Entertainment is being forced to restart – can we do it better this time?

by James Hendicott

It’s important to preface this article, of course, with sympathy. People don’t deserve to lose their jobs because of the industry they’re in, and it being disproportionally impacted by the coronavirus.

Aside from the upper echelons of the industry – and those are slim – entertainment is not a reliable or well-paid profession, and many will be suffering. We feel for them.

Still, once this is all over, perhaps we can do things a little better? 

Traditionally, times of strife are also, amid it all, times to reevaluate, and think about doing things in a different way. There are so many ways this could be done in entertainment, and many of them would be beneficial.

There are a lot of things in entertainment that are unfair, for example. We all know that the additional fees often applied to tickets are a bit of a farce. Nobody deserves what’s often more than 10% of the ticket price for printing – or often not even printing – a ticket.

Nobody deserves to be scalped for tickets, and there’s far more that can be done to prevent touting, an area that those who really want to (Glastonbury, for example) have already all-but eliminated. Fair transfers of tickets at face value is a very achievable objective.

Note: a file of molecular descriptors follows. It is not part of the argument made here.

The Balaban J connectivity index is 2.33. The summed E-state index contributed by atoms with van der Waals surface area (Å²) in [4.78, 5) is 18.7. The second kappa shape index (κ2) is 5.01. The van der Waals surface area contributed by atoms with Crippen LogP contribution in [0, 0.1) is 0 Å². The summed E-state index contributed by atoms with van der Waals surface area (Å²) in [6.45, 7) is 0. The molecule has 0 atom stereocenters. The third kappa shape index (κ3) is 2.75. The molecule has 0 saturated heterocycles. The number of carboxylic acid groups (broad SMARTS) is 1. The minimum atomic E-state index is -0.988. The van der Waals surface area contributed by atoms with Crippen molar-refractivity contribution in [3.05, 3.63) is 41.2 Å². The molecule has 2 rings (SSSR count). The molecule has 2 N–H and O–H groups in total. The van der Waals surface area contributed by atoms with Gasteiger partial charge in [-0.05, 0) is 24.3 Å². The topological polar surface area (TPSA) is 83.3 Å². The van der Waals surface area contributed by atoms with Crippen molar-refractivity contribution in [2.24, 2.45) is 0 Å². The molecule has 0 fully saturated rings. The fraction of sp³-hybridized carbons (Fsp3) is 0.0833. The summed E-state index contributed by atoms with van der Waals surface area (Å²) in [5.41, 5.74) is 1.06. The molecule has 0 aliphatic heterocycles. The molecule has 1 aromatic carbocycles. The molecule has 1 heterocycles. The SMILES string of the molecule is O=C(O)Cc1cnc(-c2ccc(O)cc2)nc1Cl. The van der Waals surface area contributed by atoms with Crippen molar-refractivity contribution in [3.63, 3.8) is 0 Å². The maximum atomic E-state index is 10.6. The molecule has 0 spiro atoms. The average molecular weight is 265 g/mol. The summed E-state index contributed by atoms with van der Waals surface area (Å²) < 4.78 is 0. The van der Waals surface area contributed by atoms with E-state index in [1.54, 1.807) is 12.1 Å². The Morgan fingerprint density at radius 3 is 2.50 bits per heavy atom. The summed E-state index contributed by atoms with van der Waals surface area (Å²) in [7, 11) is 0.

Later nights can be introduced. There are issues with noise and antisocial behaviour, sure, but Dublin is a modern capital today, and for a modern capital to mostly shut down its bars and venues in the early hours of the morning is a childish way to treat adults, and it holds our nightlife economy back. 

We should treasure our artists, poets, and musicians: they have contributed more to the richness of our life and to our economy than most of us can ever hope to. They deserve a chance to succeed without living in poverty, and ideally, a lot of platforms to do so, too.

Like open air stages, city-centre festivals, and places where they’ll be put in front of tourists, once they return. Limiting busking is broadly counterproductive; we should encourage it, not seek to license it (though perhaps it should have a volume limitation). 

State artistic support should not be limited to the traditionally ‘highest forms of art’. Many of our pop, rock and hip-hop acts are more successful than our orchestras and classical musicians, and they receive a fraction of the backing. As they grow, they deserve to be assisted, not only in addition, but arguably in preference to those who currently get the vast bulk of funding.

Finally – and an aside from the above, really – maybe as audiences we can learn to value what we’re seeing just a little bit more, and watch absent our phones, our loud conversations, and with a respect for how special live entertainment is. After all, we can all appreciate that now, surely?

All of these things come with rewards, both intrinsic and more broad: a better tourism scene, a lively arts scene, affordable entertainment and equitable payment.

Let’s hope, in amongst the endless delaying of gigs and shutting down of venues, we take our chance, on our return, to improve.

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